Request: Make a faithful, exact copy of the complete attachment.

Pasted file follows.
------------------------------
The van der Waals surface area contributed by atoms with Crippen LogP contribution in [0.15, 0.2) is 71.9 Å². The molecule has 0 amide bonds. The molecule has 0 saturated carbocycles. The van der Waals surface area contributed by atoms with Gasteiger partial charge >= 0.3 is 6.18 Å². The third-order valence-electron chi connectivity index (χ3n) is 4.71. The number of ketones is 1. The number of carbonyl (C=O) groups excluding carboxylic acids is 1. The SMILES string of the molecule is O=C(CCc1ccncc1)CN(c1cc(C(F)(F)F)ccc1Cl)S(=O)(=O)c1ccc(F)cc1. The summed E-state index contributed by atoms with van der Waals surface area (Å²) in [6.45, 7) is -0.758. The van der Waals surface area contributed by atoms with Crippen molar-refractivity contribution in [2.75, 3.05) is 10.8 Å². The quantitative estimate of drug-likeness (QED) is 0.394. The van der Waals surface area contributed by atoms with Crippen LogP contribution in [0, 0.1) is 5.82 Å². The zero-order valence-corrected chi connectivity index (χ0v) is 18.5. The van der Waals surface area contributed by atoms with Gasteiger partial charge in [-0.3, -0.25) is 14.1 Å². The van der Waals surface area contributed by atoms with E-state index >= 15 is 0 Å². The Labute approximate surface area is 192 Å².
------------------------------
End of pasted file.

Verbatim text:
The van der Waals surface area contributed by atoms with Crippen LogP contribution in [0.15, 0.2) is 71.9 Å². The molecule has 0 amide bonds. The molecule has 0 saturated carbocycles. The van der Waals surface area contributed by atoms with Gasteiger partial charge >= 0.3 is 6.18 Å². The third-order valence-electron chi connectivity index (χ3n) is 4.71. The number of ketones is 1. The number of carbonyl (C=O) groups excluding carboxylic acids is 1. The SMILES string of the molecule is O=C(CCc1ccncc1)CN(c1cc(C(F)(F)F)ccc1Cl)S(=O)(=O)c1ccc(F)cc1. The summed E-state index contributed by atoms with van der Waals surface area (Å²) in [6.45, 7) is -0.758. The van der Waals surface area contributed by atoms with Crippen molar-refractivity contribution in [2.75, 3.05) is 10.8 Å². The quantitative estimate of drug-likeness (QED) is 0.394. The van der Waals surface area contributed by atoms with Crippen LogP contribution in [0, 0.1) is 5.82 Å². The zero-order valence-corrected chi connectivity index (χ0v) is 18.5. The van der Waals surface area contributed by atoms with Gasteiger partial charge in [-0.3, -0.25) is 14.1 Å². The van der Waals surface area contributed by atoms with E-state index >= 15 is 0 Å². The Labute approximate surface area is 192 Å².